Liturgy of the Sunday
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Liturgy of the Sunday

Fourth Sunday of Ordinary Time Read more

Liturgy of the Sunday
Sunday, January 29

Fourth Sunday of Ordinary Time

First Reading

Seek Yahweh, all you humble of the earth, who obey his commands. Seek uprightness, seek humility: you may perhaps find shelter on the Day of Yahweh's anger. But in you I shall leave surviving a humble and lowly people, and those who are left in Israel will take refuge in the name of Yahweh. They will do no wrong, will tell no lies; nor will a deceitful tongue be found in their mouths. But they will be able to graze and rest with no one to alarm them.


Psalm 146


How beautiful it is to sing to the Lord.

Praise the Lord for he is good;
sing to our God for he is loving;
to him our praise is due.

The Lord builds up Jerusalem
and brings back Israel's exiles,

he heals the broken-hearted,
he binds up all their wounds.

He fixes the number of the stars;
he calls each one by its name.

Our Lord is great and almighty;
his wisdom can never be measures.

The Lord raises the lowly;
he humbles the wicked to the dust.

O sing to the Lord, giving thanks;
sing Psalms to our God with the harp.

He covers the heavens with clouds;
he prepares the rain for the earth,

making mountains sprout with grass
and with plants to serve man's needs.

He provides the beasts with their food
and young ravens that call upon him.

His delight is not in horses
nor his pleasure in warriors' strength.

The Lord delights in those who revere him,
in those who wait for his love.

Second Reading

1 Corinthians 1,26-31

Consider, brothers, how you were called; not many of you are wise by human standards, not many influential, not many from noble families. No, God chose those who by human standards are fools to shame the wise; he chose those who by human standards are weak to shame the strong, those who by human standards are common and contemptible -- indeed those who count for nothing -- to reduce to nothing all those that do count for something, so that no human being might feel boastful before God. It is by him that you exist in Christ Jesus, who for us was made wisdom from God, and saving justice and holiness and redemption. As scripture says: If anyone wants to boast, let him boast of the Lord.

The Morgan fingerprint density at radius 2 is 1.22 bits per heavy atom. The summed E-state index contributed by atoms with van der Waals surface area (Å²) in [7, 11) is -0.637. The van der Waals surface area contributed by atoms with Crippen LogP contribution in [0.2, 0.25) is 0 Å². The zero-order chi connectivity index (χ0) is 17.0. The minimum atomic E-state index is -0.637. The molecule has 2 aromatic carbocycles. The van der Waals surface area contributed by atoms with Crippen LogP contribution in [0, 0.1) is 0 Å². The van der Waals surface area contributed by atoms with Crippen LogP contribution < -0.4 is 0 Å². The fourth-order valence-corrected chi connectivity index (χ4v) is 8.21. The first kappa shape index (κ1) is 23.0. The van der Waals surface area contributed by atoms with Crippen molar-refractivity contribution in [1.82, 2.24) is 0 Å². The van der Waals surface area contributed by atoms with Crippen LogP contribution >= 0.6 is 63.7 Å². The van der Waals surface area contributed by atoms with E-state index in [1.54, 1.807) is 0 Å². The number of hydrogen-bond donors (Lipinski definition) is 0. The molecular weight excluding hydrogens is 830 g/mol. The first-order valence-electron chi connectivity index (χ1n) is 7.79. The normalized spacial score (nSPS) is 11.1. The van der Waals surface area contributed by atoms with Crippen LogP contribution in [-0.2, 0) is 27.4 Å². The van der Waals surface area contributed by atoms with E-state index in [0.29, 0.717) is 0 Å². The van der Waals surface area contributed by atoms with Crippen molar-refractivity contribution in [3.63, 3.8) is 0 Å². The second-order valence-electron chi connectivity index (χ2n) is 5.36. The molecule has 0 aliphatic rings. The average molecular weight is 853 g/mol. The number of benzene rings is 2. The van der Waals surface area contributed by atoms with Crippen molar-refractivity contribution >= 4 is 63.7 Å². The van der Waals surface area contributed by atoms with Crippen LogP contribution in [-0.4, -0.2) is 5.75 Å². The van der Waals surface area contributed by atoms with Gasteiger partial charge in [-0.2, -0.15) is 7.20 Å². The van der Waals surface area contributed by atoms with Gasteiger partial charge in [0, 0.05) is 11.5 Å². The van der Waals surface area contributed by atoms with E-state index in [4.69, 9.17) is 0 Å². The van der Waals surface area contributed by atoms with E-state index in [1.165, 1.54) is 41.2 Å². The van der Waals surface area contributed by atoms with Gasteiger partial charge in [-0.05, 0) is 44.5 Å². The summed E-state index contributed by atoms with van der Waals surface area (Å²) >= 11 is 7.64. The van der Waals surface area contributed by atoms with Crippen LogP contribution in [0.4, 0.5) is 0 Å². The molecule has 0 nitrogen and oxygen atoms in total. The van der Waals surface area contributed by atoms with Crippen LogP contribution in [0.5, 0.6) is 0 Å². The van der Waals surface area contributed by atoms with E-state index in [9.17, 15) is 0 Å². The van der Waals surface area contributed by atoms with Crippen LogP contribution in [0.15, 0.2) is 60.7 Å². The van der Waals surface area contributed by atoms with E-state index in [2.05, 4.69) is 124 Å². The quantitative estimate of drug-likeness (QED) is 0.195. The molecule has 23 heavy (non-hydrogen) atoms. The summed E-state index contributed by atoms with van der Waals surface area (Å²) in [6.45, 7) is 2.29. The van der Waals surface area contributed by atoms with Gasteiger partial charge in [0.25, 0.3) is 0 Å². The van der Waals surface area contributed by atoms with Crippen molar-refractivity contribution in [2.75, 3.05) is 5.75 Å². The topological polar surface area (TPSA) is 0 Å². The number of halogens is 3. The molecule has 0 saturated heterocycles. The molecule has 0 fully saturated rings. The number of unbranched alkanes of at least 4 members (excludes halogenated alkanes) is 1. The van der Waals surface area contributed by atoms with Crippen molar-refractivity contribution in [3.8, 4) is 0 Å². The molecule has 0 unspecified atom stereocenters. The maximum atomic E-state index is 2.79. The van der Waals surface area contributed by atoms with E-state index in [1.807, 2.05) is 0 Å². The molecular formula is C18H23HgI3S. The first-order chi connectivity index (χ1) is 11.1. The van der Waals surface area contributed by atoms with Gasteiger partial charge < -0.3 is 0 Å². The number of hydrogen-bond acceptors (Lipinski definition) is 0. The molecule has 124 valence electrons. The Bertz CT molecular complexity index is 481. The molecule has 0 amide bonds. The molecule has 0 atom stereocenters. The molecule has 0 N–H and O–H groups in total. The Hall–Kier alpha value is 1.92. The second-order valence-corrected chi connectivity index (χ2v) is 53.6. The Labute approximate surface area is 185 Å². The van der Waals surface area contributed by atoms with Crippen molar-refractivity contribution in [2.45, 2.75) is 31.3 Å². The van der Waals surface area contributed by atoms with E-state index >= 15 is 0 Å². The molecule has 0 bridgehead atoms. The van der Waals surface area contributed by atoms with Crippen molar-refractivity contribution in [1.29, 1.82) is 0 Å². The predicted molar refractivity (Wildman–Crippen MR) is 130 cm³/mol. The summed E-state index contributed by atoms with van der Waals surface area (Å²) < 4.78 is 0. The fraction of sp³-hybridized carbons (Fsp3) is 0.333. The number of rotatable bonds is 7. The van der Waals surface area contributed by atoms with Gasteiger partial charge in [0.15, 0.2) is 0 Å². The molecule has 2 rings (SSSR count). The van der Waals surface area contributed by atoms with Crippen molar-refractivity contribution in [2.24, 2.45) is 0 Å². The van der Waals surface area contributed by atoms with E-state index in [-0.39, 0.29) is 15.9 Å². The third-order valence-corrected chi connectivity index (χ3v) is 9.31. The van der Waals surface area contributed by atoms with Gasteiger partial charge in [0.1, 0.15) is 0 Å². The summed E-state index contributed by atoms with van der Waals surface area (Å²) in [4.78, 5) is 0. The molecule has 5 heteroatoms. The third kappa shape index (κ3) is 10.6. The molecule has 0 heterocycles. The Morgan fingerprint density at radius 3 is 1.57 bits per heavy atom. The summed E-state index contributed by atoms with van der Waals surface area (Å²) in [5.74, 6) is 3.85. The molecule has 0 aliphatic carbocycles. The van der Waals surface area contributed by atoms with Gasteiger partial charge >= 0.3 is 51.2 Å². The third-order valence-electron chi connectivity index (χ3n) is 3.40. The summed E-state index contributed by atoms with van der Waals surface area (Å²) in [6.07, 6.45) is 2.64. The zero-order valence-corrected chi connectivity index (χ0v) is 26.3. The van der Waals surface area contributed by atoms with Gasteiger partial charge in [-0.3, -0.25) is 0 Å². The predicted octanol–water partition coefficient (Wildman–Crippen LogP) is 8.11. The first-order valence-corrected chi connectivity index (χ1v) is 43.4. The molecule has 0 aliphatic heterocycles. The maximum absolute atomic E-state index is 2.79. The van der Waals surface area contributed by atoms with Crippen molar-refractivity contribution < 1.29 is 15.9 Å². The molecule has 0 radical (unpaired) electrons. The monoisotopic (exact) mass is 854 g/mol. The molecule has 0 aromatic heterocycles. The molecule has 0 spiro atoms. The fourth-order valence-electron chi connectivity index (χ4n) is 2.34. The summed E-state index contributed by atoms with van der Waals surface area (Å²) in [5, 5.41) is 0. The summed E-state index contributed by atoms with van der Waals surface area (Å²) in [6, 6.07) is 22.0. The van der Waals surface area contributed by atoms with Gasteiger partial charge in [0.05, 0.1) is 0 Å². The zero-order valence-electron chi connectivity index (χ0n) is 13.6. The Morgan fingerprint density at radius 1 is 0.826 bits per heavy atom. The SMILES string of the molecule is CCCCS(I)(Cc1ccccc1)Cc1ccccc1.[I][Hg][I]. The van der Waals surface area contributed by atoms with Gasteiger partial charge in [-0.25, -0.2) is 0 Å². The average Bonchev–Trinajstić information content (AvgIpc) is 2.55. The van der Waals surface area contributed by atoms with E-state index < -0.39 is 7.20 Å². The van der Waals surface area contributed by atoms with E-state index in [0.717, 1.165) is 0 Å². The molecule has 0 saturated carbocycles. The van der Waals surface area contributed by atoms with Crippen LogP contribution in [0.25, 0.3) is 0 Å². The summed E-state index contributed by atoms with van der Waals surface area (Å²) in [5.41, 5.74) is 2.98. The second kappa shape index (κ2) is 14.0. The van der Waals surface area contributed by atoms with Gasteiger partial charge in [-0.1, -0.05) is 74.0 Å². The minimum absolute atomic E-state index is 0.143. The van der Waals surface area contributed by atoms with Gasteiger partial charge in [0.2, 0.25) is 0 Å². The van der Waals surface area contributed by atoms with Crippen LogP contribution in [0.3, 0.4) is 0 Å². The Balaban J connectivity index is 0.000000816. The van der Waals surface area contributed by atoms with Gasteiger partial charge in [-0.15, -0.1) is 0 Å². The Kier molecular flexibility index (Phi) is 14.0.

Reading of the Gospel

Alleluia, alleluia, alleluia

Yesterday I was buried with Christ,
today I rise with you who are risen.
With you I was crucified;
remember me, Lord, in your kingdom.

Alleluia, alleluia, alleluia

Matthew 5,1-12

Seeing the crowds, he went onto the mountain. And when he was seated his disciples came to him. Then he began to speak. This is what he taught them: How blessed are the poor in spirit: the kingdom of Heaven is theirs. Blessed are the gentle: they shall have the earth as inheritance. Blessed are those who mourn: they shall be comforted. Blessed are those who hunger and thirst for uprightness: they shall have their fill. Blessed are the merciful: they shall have mercy shown them. Blessed are the pure in heart: they shall see God. Blessed are the peacemakers: they shall be recognised as children of God. Blessed are those who are persecuted in the cause of uprightness: the kingdom of Heaven is theirs. 'Blessed are you when people abuse you and persecute you and speak all kinds of calumny against you falsely on my account. Rejoice and be glad, for your reward will be great in heaven; this is how they persecuted the prophets before you.


Alleluia, alleluia, alleluia

Yesterday I was buried with Christ,
today I rise with you who are risen.
With you I was crucified;
remember me, Lord, in your kingdom.

Alleluia, alleluia, alleluia